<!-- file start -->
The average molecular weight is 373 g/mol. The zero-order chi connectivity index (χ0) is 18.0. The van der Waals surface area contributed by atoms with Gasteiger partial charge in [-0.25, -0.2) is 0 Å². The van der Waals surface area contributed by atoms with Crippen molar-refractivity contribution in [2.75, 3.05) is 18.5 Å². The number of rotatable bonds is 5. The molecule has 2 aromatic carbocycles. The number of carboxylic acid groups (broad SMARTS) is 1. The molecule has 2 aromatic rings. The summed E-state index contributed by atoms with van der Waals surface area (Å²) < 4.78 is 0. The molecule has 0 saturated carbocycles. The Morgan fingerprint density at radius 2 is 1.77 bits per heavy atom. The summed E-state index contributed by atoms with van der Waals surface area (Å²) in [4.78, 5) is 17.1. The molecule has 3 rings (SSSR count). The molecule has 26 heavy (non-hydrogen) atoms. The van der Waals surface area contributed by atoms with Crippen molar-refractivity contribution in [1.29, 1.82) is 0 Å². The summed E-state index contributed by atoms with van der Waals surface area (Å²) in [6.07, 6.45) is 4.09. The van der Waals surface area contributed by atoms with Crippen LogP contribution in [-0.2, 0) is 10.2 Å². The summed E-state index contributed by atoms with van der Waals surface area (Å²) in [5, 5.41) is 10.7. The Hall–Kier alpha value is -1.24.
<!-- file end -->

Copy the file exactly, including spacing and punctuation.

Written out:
The average molecular weight is 373 g/mol. The zero-order chi connectivity index (χ0) is 18.0. The van der Waals surface area contributed by atoms with Gasteiger partial charge in [-0.25, -0.2) is 0 Å². The van der Waals surface area contributed by atoms with Crippen molar-refractivity contribution in [2.75, 3.05) is 18.5 Å². The number of rotatable bonds is 5. The molecule has 2 aromatic carbocycles. The number of carboxylic acid groups (broad SMARTS) is 1. The molecule has 2 aromatic rings. The summed E-state index contributed by atoms with van der Waals surface area (Å²) < 4.78 is 0. The molecule has 0 saturated carbocycles. The Morgan fingerprint density at radius 2 is 1.77 bits per heavy atom. The summed E-state index contributed by atoms with van der Waals surface area (Å²) in [4.78, 5) is 17.1. The molecule has 3 rings (SSSR count). The molecule has 26 heavy (non-hydrogen) atoms. The van der Waals surface area contributed by atoms with Crippen molar-refractivity contribution in [1.29, 1.82) is 0 Å². The summed E-state index contributed by atoms with van der Waals surface area (Å²) in [6.07, 6.45) is 4.09. The van der Waals surface area contributed by atoms with Crippen LogP contribution in [-0.2, 0) is 10.2 Å². The summed E-state index contributed by atoms with van der Waals surface area (Å²) in [5, 5.41) is 10.7. The Hall–Kier alpha value is -1.24.